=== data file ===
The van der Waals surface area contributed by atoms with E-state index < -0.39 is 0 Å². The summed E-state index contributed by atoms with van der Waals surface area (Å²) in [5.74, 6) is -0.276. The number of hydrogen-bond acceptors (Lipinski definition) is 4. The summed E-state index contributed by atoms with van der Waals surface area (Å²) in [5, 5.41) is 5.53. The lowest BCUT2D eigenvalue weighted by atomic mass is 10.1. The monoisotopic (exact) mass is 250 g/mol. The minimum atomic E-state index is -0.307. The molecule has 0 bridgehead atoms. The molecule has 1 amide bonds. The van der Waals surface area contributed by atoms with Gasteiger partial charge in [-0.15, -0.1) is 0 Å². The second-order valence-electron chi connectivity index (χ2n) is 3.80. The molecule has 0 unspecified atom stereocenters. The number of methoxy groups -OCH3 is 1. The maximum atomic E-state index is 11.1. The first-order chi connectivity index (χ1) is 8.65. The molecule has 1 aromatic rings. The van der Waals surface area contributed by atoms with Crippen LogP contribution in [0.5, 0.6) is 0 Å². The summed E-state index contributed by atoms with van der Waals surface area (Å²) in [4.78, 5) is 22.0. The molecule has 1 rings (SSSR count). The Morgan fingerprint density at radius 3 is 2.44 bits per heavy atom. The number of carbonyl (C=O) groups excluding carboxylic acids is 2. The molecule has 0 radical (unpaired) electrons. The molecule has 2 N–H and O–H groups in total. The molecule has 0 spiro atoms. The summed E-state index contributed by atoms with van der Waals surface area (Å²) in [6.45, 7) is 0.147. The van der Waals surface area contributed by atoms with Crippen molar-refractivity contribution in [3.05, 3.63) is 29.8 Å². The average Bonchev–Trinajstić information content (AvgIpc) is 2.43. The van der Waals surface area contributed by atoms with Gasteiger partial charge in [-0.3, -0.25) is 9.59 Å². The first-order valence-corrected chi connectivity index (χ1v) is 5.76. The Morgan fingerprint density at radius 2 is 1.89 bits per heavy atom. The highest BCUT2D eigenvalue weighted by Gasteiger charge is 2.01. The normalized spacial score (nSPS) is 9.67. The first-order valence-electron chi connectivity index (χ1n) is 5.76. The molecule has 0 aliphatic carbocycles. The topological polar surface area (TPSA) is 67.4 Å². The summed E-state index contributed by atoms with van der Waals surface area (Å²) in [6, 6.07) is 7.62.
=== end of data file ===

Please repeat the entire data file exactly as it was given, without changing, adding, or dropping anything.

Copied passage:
The van der Waals surface area contributed by atoms with E-state index < -0.39 is 0 Å². The summed E-state index contributed by atoms with van der Waals surface area (Å²) in [5.74, 6) is -0.276. The number of hydrogen-bond acceptors (Lipinski definition) is 4. The summed E-state index contributed by atoms with van der Waals surface area (Å²) in [5, 5.41) is 5.53. The lowest BCUT2D eigenvalue weighted by atomic mass is 10.1. The monoisotopic (exact) mass is 250 g/mol. The minimum atomic E-state index is -0.307. The molecule has 0 bridgehead atoms. The molecule has 1 amide bonds. The van der Waals surface area contributed by atoms with Gasteiger partial charge in [-0.15, -0.1) is 0 Å². The second-order valence-electron chi connectivity index (χ2n) is 3.80. The molecule has 0 unspecified atom stereocenters. The number of methoxy groups -OCH3 is 1. The maximum atomic E-state index is 11.1. The first-order chi connectivity index (χ1) is 8.65. The molecule has 1 aromatic rings. The van der Waals surface area contributed by atoms with Crippen LogP contribution in [0.5, 0.6) is 0 Å². The summed E-state index contributed by atoms with van der Waals surface area (Å²) in [4.78, 5) is 22.0. The molecule has 1 rings (SSSR count). The Morgan fingerprint density at radius 3 is 2.44 bits per heavy atom. The number of carbonyl (C=O) groups excluding carboxylic acids is 2. The molecule has 0 radical (unpaired) electrons. The molecule has 2 N–H and O–H groups in total. The molecule has 0 spiro atoms. The summed E-state index contributed by atoms with van der Waals surface area (Å²) in [6.45, 7) is 0.147. The van der Waals surface area contributed by atoms with Crippen molar-refractivity contribution in [3.05, 3.63) is 29.8 Å². The average Bonchev–Trinajstić information content (AvgIpc) is 2.43. The van der Waals surface area contributed by atoms with Gasteiger partial charge in [-0.3, -0.25) is 9.59 Å². The first-order valence-corrected chi connectivity index (χ1v) is 5.76. The Morgan fingerprint density at radius 2 is 1.89 bits per heavy atom. The highest BCUT2D eigenvalue weighted by Gasteiger charge is 2.01. The normalized spacial score (nSPS) is 9.67. The first-order valence-electron chi connectivity index (χ1n) is 5.76. The molecule has 0 aliphatic carbocycles. The topological polar surface area (TPSA) is 67.4 Å². The summed E-state index contributed by atoms with van der Waals surface area (Å²) in [6, 6.07) is 7.62.